PPEs (Personal Protective Equipment) have become an indispensable part of our everyday “new-normal” life, especially for those of us who are frontline workers.
PPEs include not only face masks, but face shields, gloves and gowns and they have been critical in keeping us and our frontline workers safe and protected during the COVID-19 pandemic. They are versatile, affordable and abundant. However, they are made out of plastic and are mostly single-use, making them increasingly harmful for our environment.
It comes as no surprise that more PPEs have made their way into nature given the high demand for them and increased production and usage during the pandemic. China, the world’s biggest face mask manufacturer, reported a daily output of face masks of 116 million units during the early stages of the pandemic in February last year.
Disposable medical masks are generally made from a polymer called polypropylene – a dense thermoplastic that is non-biodegradable and cannot be recycled.
It is estimated that plastic items made from similar materials can take decades to degrade. Similarly, disposable gloves are made from cheap plastics such as polyvinyl chloride (PVC) or nitrile butadiene rubber (NBR), which are essentially non-biodegradable.
Globally, this pandemic is estimated to have resulted in a world-wide usage of approximately 129 billion face masks and 65 billion disposable gloves every month. This has caused environmental scientists around the world great alarm.
More than ever, the importance of proper waste management systems and recycling is glaring down at us.
To date, there is no existing solution to facilitate the friendly disposal of this volume of potentially contaminated single-use face masks for the general population. As things stand, they are mostly discarded in oceans, landfills or, littered in the environment.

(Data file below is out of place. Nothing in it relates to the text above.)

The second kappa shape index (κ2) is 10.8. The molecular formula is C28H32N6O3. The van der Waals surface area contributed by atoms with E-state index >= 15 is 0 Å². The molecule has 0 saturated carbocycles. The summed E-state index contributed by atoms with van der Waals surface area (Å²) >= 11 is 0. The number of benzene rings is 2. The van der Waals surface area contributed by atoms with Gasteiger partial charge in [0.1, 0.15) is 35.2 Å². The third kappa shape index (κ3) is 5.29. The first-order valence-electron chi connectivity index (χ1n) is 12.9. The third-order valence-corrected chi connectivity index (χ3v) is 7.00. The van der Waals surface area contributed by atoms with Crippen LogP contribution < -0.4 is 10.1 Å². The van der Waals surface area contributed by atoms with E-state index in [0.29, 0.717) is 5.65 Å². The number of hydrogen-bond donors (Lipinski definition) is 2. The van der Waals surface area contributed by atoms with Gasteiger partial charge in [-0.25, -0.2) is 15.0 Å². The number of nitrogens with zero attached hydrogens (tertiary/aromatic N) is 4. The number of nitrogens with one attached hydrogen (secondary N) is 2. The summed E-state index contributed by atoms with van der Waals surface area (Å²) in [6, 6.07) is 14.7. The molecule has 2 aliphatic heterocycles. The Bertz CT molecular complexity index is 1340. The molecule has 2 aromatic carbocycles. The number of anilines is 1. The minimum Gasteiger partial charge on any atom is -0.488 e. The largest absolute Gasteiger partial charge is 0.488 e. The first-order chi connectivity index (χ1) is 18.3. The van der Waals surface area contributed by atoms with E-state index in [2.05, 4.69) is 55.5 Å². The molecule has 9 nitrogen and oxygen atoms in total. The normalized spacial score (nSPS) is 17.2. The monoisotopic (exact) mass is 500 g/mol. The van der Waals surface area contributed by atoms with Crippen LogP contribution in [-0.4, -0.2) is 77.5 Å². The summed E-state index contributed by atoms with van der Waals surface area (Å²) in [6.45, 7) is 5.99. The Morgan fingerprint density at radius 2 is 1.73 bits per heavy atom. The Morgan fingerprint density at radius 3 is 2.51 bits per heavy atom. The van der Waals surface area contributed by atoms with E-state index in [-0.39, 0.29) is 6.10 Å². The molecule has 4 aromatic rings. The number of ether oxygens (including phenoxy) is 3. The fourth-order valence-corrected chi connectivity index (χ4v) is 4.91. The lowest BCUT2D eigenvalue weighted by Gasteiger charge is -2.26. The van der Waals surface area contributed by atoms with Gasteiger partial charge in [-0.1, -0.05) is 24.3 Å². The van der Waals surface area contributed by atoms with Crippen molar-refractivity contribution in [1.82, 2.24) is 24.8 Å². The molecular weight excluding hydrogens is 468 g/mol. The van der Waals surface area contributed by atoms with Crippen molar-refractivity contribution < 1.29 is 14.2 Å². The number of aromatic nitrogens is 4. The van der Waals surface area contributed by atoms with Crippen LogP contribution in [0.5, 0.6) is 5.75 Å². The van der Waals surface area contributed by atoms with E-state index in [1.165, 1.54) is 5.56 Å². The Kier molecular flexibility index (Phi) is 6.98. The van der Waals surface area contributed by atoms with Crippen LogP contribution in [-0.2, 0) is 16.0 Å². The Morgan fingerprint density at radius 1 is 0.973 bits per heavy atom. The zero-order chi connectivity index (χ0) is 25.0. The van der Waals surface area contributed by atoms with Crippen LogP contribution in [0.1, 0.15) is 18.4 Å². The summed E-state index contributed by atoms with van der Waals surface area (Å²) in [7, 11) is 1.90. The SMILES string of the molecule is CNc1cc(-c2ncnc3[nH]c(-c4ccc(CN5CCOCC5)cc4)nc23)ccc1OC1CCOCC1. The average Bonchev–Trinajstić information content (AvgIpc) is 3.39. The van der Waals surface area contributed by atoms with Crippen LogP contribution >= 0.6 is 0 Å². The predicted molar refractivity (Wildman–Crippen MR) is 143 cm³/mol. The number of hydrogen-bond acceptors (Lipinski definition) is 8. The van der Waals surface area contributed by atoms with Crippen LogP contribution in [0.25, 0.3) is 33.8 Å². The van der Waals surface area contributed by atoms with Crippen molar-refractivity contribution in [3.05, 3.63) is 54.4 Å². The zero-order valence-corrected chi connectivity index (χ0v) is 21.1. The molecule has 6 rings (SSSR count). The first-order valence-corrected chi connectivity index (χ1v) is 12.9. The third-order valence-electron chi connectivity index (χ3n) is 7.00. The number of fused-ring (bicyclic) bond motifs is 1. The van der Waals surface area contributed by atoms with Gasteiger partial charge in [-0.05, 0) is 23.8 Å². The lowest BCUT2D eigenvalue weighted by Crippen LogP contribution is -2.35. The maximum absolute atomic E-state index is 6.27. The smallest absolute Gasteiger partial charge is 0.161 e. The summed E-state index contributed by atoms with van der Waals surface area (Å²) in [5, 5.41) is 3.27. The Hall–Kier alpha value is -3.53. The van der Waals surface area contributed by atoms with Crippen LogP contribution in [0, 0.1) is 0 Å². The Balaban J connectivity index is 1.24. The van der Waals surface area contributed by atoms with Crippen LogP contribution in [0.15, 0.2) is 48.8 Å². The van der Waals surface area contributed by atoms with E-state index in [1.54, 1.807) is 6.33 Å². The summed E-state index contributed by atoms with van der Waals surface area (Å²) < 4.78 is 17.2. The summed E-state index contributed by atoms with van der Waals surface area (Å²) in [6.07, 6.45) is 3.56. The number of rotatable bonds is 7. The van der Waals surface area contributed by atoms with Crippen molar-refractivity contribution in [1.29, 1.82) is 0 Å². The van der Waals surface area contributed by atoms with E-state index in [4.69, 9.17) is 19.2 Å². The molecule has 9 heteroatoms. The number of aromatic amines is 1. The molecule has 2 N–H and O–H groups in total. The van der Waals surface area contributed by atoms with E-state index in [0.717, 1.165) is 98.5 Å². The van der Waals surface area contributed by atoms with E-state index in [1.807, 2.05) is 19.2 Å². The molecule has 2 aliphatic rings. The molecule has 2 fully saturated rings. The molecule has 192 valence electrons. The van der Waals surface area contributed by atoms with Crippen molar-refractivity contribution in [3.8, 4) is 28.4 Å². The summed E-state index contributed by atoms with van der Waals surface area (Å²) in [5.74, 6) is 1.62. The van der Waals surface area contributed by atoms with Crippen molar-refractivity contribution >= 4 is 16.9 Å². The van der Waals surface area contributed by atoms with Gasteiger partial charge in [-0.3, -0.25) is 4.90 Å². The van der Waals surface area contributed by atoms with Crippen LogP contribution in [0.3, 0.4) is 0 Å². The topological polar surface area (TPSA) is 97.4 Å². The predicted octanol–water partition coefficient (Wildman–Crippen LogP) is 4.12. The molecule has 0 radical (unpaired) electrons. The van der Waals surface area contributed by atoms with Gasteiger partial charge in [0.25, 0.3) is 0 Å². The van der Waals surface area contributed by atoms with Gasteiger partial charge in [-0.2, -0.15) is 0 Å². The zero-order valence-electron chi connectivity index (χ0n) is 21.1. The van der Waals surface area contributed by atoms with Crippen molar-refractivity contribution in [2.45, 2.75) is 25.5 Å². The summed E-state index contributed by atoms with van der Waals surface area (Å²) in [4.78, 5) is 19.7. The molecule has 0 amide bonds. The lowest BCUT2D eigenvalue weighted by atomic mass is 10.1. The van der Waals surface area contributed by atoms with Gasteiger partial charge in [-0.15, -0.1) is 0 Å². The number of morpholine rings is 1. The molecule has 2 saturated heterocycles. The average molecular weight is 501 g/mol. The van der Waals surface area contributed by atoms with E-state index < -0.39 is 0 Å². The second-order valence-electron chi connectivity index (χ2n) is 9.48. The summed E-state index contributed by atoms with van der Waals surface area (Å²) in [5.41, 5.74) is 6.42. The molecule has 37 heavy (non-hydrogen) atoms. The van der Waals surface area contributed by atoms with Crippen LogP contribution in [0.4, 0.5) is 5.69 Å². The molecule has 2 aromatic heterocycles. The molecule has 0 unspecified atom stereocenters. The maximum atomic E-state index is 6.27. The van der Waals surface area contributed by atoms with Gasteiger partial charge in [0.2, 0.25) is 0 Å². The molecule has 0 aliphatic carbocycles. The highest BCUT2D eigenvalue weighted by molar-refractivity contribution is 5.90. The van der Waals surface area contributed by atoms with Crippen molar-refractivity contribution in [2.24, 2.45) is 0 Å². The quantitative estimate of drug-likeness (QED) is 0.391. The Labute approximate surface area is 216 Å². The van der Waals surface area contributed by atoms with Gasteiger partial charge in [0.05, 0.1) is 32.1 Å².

The mismanagement of this plastic waste pollutes land and marine environments and this, in turn, leads to the ingestion of these harmful pollutants by living organisms, causing disruption in the food web which also supports human life and existence.
Single-use masks and protective gear that are disposed of in the environment also pose another threat in that they act as a biohazard and a potential contaminator.
How to take action
The first step is to acknowledge that there is no easy solution to the problem. There is no dispute that PPEs have been essential in keeping people protected worldwide, be it in hospital settings, public and private settings, or care homes.
It would be unfathomable to place a ban on the protective gear that has been vital in the global battle against COVID-19. However, there are a few things that should be done both on a systems level and at a personal level:
- It is crucial that we increase awareness at a global level through the use of health awareness campaigns, on the safeguarding of our environments through the reduction and proper management of disposable face masks.
- Further research is needed on eco-friendly alternatives for PPEs that are less harmful for our environment yet, are as equally effective at keeping us safe and protected.
- A multidisciplinary approach is essential, where biomedical and environmental scientists together search for innovative solutions on how to reuse and recycle plastic-based PPE, without risking contamination.
- Switch to already existing biodegradable gloves which decompose in approximately two years.
- The general public (with the exception of high-risk individuals such as frontline workers) should, when possible, be encouraged to become more environmentally conscious and sustainable by replacing single-use masks with washable, reusable face masks.
Maha El Akoum, MPH, is a public health professional currently working as Head of Content at World Innovation Summit for Health [WISH].